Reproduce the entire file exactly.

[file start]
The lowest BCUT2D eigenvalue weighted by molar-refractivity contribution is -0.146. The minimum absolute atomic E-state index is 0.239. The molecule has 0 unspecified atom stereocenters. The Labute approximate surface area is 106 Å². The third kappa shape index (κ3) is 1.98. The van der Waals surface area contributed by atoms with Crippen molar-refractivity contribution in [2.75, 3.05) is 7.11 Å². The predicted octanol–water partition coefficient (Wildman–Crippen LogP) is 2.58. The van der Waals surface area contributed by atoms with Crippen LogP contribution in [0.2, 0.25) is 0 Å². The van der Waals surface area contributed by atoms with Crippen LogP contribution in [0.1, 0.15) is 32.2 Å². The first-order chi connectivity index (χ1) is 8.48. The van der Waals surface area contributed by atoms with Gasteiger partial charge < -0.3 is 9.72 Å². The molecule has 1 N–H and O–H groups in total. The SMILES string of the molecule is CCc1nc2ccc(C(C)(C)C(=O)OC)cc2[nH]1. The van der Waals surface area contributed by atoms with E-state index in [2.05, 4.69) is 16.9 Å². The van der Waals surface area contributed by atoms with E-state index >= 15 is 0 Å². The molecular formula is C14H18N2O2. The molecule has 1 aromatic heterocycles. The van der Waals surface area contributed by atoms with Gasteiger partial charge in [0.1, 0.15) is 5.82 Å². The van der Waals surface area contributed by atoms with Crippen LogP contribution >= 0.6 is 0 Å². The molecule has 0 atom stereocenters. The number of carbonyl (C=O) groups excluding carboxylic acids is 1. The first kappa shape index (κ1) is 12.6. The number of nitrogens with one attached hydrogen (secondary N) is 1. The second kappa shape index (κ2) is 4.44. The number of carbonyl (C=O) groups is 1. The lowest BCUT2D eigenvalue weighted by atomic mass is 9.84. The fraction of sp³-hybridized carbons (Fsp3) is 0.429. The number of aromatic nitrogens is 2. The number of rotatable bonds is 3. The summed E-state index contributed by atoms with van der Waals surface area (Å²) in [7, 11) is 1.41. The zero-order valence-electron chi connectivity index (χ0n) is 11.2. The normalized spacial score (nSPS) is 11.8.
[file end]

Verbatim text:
The lowest BCUT2D eigenvalue weighted by molar-refractivity contribution is -0.146. The minimum absolute atomic E-state index is 0.239. The molecule has 0 unspecified atom stereocenters. The Labute approximate surface area is 106 Å². The third kappa shape index (κ3) is 1.98. The van der Waals surface area contributed by atoms with Crippen molar-refractivity contribution in [2.75, 3.05) is 7.11 Å². The predicted octanol–water partition coefficient (Wildman–Crippen LogP) is 2.58. The van der Waals surface area contributed by atoms with Crippen LogP contribution in [0.2, 0.25) is 0 Å². The van der Waals surface area contributed by atoms with Crippen LogP contribution in [0.1, 0.15) is 32.2 Å². The first-order chi connectivity index (χ1) is 8.48. The van der Waals surface area contributed by atoms with Gasteiger partial charge < -0.3 is 9.72 Å². The molecule has 1 N–H and O–H groups in total. The SMILES string of the molecule is CCc1nc2ccc(C(C)(C)C(=O)OC)cc2[nH]1. The van der Waals surface area contributed by atoms with E-state index in [2.05, 4.69) is 16.9 Å². The van der Waals surface area contributed by atoms with E-state index >= 15 is 0 Å². The molecular formula is C14H18N2O2. The molecule has 1 aromatic heterocycles. The van der Waals surface area contributed by atoms with Gasteiger partial charge in [0.1, 0.15) is 5.82 Å². The van der Waals surface area contributed by atoms with Crippen LogP contribution >= 0.6 is 0 Å². The molecule has 0 atom stereocenters. The number of carbonyl (C=O) groups excluding carboxylic acids is 1. The first kappa shape index (κ1) is 12.6. The number of nitrogens with one attached hydrogen (secondary N) is 1. The second kappa shape index (κ2) is 4.44. The number of carbonyl (C=O) groups is 1. The lowest BCUT2D eigenvalue weighted by atomic mass is 9.84. The fraction of sp³-hybridized carbons (Fsp3) is 0.429. The number of aromatic nitrogens is 2. The number of rotatable bonds is 3. The summed E-state index contributed by atoms with van der Waals surface area (Å²) in [7, 11) is 1.41. The zero-order valence-electron chi connectivity index (χ0n) is 11.2. The normalized spacial score (nSPS) is 11.8.